Dave: What aspect of American culture do you feel is most misunderstood by other cultures? What aspect of other cultures (those that you've experienced, at least), do you feel is most misunderstood by Americans?
Chad: Many citizens of Middle Eastern nations assume that American policy reflects the opinion of all Americans. Because they’re used to their governments controlling the dialogue, they assume the same is true of us. That’s why you have people protesting America over films instead of directing their ire at the producers of those films, for example.
On the flip side, Americans tend to view the Middle East as a land of burkas and angry men. That’s definitely true of some places, but when you’re in Bahrain or the UAE, you’re just as likely to see a hip Middle Eastern woman in skinny jeans and Prada sunglasses.
Dave: What types of IT-related skills seem to be in most demand (outside of America) these days? Are they more in-common among various locations or are they more specific to industry or culture for each location?
Chad: On the contracting side, your big names certs are what will sell you. Microsoft, Cisco, the CISSP, and CompTIA are the most requested certifications. It bears noting that most jobs will require Security+, though. Additionally, SharePoint, SCCM, and anything security will get you in the door. More important is getting that security clearance, though!
Dave: Is it as "dangerous" as most Americans believe to do IT contracting work in places like Afghanistan, Qatar, UAE, or Kuwait?
Chad: See, those places are all different. You can’t compare a Kuwait or a Qatar with an Afghanistan. Afghanistan is clearly more dangerous, but the actual level of danger varies based on your location. Arguably, I am statistically safer here than I would be wandering around Norfolk at night. Bahrain and Kuwait are almost ridiculously safe at night. I was never worried walking around alone at one in the morning.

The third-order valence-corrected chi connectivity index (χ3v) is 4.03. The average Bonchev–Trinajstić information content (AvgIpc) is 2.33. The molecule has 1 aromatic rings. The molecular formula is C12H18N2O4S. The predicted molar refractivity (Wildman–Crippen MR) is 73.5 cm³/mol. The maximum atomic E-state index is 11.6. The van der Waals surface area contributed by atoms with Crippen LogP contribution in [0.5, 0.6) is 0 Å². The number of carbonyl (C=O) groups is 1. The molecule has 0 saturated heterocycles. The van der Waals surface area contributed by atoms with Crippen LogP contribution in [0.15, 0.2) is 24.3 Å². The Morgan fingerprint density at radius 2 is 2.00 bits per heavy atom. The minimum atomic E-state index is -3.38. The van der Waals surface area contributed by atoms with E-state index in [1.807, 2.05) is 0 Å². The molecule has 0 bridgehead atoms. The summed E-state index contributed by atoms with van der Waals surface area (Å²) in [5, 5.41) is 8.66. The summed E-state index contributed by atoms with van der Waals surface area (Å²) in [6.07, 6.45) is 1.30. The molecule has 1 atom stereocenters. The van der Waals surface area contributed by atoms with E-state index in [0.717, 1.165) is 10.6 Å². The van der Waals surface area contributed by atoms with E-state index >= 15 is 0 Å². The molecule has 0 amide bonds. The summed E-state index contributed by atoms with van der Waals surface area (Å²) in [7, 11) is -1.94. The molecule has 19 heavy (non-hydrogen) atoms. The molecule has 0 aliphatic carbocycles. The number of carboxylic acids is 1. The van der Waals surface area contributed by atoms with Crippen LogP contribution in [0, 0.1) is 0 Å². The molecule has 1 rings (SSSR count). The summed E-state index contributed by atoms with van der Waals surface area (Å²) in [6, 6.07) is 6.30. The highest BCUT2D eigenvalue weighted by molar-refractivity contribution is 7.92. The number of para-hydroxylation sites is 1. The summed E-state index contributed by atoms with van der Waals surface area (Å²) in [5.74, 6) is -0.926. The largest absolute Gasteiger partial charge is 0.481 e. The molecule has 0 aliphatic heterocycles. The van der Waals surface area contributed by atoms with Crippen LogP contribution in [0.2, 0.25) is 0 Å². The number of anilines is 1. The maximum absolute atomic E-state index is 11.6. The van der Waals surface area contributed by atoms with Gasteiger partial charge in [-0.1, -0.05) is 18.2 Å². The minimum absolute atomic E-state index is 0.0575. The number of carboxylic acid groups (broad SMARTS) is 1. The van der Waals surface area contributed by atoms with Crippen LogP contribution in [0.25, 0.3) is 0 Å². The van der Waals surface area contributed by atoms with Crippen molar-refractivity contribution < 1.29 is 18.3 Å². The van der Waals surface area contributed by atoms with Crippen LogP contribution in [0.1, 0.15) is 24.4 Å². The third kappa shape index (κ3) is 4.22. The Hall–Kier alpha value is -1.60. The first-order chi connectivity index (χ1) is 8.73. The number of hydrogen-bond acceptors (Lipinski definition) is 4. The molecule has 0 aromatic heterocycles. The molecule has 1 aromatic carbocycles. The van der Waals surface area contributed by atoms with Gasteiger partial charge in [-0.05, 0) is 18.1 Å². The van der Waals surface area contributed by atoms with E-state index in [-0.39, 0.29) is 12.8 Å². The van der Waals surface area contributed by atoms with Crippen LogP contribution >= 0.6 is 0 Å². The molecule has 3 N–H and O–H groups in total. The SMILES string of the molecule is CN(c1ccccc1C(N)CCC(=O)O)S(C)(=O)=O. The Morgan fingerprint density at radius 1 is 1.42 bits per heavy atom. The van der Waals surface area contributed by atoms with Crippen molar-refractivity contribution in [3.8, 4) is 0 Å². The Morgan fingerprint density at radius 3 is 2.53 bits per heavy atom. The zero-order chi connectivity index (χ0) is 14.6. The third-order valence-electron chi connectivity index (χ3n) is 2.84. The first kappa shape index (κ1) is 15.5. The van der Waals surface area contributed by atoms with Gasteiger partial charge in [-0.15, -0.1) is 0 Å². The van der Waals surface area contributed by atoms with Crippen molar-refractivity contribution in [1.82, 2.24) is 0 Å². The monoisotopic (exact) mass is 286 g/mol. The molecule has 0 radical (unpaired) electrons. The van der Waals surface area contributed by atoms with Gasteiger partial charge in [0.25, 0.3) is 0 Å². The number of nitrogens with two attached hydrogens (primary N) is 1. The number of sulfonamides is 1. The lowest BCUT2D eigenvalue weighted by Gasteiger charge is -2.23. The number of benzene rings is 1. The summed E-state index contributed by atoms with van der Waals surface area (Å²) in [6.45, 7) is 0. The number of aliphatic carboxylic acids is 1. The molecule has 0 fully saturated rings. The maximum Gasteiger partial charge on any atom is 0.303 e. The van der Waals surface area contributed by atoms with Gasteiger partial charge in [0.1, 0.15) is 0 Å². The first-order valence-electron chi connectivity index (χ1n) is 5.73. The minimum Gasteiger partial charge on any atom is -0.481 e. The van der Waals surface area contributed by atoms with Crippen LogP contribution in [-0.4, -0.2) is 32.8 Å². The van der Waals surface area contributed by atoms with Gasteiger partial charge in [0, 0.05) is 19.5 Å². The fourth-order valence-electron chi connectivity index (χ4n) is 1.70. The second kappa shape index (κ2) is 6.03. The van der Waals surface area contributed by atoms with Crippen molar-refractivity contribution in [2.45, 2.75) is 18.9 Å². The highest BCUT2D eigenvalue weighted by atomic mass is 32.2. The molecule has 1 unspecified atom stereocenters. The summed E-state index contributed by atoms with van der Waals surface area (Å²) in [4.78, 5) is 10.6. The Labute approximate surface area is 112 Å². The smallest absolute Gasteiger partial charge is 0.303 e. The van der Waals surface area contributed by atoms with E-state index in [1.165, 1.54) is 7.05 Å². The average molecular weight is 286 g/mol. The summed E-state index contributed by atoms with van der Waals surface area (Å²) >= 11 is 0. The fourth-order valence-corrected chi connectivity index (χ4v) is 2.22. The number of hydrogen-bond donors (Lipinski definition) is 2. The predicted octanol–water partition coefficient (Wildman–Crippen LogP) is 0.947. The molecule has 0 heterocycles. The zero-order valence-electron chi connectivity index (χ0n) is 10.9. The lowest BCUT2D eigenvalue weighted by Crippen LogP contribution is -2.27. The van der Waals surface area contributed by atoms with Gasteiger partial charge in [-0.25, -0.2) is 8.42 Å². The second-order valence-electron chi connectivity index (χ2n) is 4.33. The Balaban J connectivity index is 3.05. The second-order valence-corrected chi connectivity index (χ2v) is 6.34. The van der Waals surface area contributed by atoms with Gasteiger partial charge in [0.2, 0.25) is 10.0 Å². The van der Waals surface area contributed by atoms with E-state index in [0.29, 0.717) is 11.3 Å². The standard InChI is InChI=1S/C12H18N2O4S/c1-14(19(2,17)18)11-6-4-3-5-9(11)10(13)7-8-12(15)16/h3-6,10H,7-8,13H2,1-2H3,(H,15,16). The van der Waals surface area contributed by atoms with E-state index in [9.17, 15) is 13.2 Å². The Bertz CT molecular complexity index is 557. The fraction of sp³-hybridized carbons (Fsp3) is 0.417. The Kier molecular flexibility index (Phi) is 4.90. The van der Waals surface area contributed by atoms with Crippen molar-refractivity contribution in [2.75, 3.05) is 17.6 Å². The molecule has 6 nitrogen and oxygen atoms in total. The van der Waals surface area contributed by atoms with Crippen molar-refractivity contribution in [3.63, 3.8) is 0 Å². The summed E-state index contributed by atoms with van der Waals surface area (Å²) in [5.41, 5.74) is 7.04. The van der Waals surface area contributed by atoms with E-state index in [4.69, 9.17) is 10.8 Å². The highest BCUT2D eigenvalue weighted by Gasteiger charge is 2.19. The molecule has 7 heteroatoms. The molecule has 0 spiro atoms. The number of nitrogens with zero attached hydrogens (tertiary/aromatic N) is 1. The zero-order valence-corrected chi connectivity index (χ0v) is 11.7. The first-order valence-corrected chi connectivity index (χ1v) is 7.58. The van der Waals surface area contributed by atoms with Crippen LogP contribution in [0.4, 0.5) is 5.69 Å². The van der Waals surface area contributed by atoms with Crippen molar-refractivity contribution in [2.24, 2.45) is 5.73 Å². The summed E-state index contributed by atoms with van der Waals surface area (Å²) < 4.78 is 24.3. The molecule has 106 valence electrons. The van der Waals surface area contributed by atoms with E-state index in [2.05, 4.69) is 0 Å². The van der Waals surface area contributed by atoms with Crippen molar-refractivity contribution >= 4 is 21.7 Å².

Dave: You've mentioned that there can often be enough "down-time" in remote locations to focus on education pursuits and obtaining certifications. Since you've been working overseas, what goals have you achieved in that regard? Which goals are still in your cross-hairs right now?
Chad: It can be indeed. In Iraq, I completed my MCSA, MCSE, MCITP: SA, EA (and both desktop certs,) ITILv3, and CCENT. I also managed to finish up a semester of college. In Bahrain, I had less time… that was more of a real job… but I still found time enough to finish my undergraduate degree. In addition to being on watch 10 hours a day, 7 days a week in Afghanistan, I've been attending Arizona State full time.
As far as what’s next? Well, law school is pending for 2014. I shall be leaving an IT expatriate spot open for the taking, come mid-2014.
Dave: Have you read any books that impressed you lately? What titles or authors?
Chad: I've read something like 87 books this year… but I recommend Sam Kean's Disappearing Spoon & Violinist’s Thumb.
Dave: What would make your "perfect" breakfast, as far as food and drink items are concerned?
Chad: I’m partial to savory crepes and a hot chocolate… that’s my Washington DC breakfast of choice.
There's not much I could add to what's been said above. That said, Chad exists on the internet in quite a few places. Facebook, Google Plus, LinkedIn.